A CUNY graduate alleges that she was suspended after City Council Majority Leader Laurie Cumbo intervened in response to the student's protest against Cumbo at a community board meeting last year, according to a federal lawsuit.

Medgar Evers College alum Sakia Fletcher went to a "characteristically contentious" Community Board 9 meeting protesting Cumbo's positions on development projects on April 30th, 2019 as a student government leader, the complaint reads.

At the meeting, Fletcher was detained and removed by officers from the community board meeting, according to a video.

In another video, Cumbo and Fletcher are seen arguing with each other.

"This is why we fail as a people," Cumbo tells her.

Fletcher replies: "You say one thing, but yet another time, when you're passing these proposals ... it's against the community."

To the crowd, Cumbo said, "I'm tired of people hijacking our meetings."

One day after the meeting, Medgar Evers College moved to suspend Fletcher after Cumbo allegedly called Dean of Student Affairs Alexis McLean, the lawsuit alleges.

When Fletcher's lawyer attempted to obtain records of a formal complaint, the college claimed such evidence did not exist, according to the allegations.

Four days after the community board meeting, McLean wrote to Cumbo's office to apologize to Cumbo, noting the email was an "update" to her about the "progress the College has made in redressing what occurred" during the community board meeting, court documents say. Cumbo's office further alerted the college that she wished the hearing for her suspension would be "'closed' to the pubic," according to court documents.

"If Medgar Evers College is allowed to do this without any consequences, I think it sends a very clear message to people who want to protest powerful people [with whom] they disagree, and that message is: Be very careful who you criticize because it might come back to get you," Remy Green, Fletcher's lawyer, told Gothamist.

That's in part why Green and Fletcher are fighting the case—to preserve that right to protest.

Green added: "Direct action is the classic form of actually getting things done."

"You should not be afraid to speak up," Fletcher told the Daily News, which first reported on the lawsuit, filed this summer.

In court documents, McLean wrote to Fletcher saying she had violated CUNY's rules by interrupting the community board meeting and that she had "failed to comply" with two officers' instructions to leave the auditorium. The college said she had engaged in "disorderly or indecent conduct" on university property (the board meeting was on campus that day).

Green said disorderly conduct cannot be based purely on speech, and it is a lie that Fletcher declined to be removed by officers.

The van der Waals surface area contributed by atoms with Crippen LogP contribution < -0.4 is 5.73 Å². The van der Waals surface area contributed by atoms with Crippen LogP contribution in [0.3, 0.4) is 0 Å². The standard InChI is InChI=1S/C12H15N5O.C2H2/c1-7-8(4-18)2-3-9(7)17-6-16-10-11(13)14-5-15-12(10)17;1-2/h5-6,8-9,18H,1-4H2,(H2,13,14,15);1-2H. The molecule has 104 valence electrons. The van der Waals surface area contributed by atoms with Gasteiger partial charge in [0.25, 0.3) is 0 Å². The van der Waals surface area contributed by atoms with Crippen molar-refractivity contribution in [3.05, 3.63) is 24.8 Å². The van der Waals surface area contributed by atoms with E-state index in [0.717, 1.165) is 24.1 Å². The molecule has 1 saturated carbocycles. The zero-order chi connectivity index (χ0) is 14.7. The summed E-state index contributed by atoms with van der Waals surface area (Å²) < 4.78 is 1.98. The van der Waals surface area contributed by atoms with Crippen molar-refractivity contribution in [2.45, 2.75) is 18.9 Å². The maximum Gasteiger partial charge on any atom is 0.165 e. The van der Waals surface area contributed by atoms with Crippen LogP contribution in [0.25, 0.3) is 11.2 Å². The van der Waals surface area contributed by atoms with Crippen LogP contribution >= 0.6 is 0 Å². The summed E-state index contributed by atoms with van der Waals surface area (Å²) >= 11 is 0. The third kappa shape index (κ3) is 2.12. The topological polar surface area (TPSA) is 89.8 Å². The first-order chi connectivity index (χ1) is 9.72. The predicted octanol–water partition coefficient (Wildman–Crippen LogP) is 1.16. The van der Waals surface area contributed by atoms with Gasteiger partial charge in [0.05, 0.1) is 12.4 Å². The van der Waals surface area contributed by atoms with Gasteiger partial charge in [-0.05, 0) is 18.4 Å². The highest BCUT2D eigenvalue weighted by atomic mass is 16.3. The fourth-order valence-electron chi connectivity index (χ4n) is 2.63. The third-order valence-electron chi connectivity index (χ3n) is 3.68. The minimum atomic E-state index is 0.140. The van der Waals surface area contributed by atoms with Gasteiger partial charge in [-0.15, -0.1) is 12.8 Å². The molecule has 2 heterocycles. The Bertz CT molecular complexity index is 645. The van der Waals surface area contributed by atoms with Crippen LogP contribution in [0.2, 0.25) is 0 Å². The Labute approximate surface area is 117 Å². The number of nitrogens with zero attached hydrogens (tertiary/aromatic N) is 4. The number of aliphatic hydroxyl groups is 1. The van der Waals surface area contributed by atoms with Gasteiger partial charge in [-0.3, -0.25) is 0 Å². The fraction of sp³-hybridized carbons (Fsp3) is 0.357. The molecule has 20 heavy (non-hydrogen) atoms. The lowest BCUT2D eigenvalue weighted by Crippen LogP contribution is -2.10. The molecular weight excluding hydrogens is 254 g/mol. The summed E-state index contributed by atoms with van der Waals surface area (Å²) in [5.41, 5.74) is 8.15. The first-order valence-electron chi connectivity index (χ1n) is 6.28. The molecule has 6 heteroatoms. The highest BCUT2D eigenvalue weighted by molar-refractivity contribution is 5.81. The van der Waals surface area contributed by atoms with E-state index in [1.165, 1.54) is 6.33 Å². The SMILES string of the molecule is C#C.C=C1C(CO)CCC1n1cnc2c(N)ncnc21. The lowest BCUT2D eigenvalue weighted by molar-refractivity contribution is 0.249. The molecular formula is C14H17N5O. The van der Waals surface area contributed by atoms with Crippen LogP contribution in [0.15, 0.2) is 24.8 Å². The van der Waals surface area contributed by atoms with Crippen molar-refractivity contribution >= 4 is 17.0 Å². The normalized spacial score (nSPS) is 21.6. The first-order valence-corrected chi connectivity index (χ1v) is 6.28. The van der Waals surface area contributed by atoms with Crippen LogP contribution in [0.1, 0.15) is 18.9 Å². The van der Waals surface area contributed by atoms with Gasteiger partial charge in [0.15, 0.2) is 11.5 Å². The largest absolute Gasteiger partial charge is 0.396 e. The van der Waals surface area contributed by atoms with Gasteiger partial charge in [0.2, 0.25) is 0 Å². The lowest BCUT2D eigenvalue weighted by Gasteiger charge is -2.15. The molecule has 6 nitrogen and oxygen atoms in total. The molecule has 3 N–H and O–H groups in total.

The City University of New York declined to comment on pending litigation.

Medgar Evers College told the Daily News: "The allegations in the complaint are factually inaccurate and offensive. We are confident the frivolous lawsuit will be favorably resolved."

But Green said, "There's no fact in dispute here."

"They did enact an emergency suspension for pure speech," Green said. "That's unconstitutional."

Medgar Evers declined to comment about the details surrounding Fletcher's suspension, citing privacy reasons.

The lawsuit filed earlier this summer alleges Fletcher's First, Fourth, and Fourteenth Amendment rights were violated. She was eventually reinstated back at the college and has since graduated, Green said.

"I am not at liberty to comment on an ongoing lawsuit," Cumbo said in a statement to Gothamist. "I look forward to commenting on the conclusion of the lawsuit when the truth and facts have been presented."

Law Department spokesperson Nicholas Paolucci said the claims against Cumbo have "no merit."

"The First Amendment gives people the right to express their opinion even when they are misguided and wrong," Paolucci added.

Cumbo has previously criticized protests led by members of the Democratic Socialists of America against her this summer. Her former opponent in a 2017 city council race and Democratic nominee for the state senate Jabari Brisport staged a demonstration outside her home demanding she agree to shifting the police department's budget to housing, education, and healthcare during a contentious budget process as protesters slept overnight at City Hall, Gay City News reported. She then held her own protest in front of Brisport's apartment a few days later.

She harshly criticized Brisport for the June action, saying, "A real Black Man from Brooklyn would never roll up at a Black woman's home with her child with a bullhorn." Cumbo was among Black lawmakers who opposed defunding the police department, likening it to "colonization," the NY Times reported last month.

"What Medgar Evers is doing here is very consistent with how Mayor de Blasio and the NYPD treat protests. It's very consistent with Councilmember Cumbo's attitude towards police reform in the city budget. I think it's very consistent with [an] ethic that says protest is okay until you protest the wrong people and that pervades, in many ways, NYC government," Green added.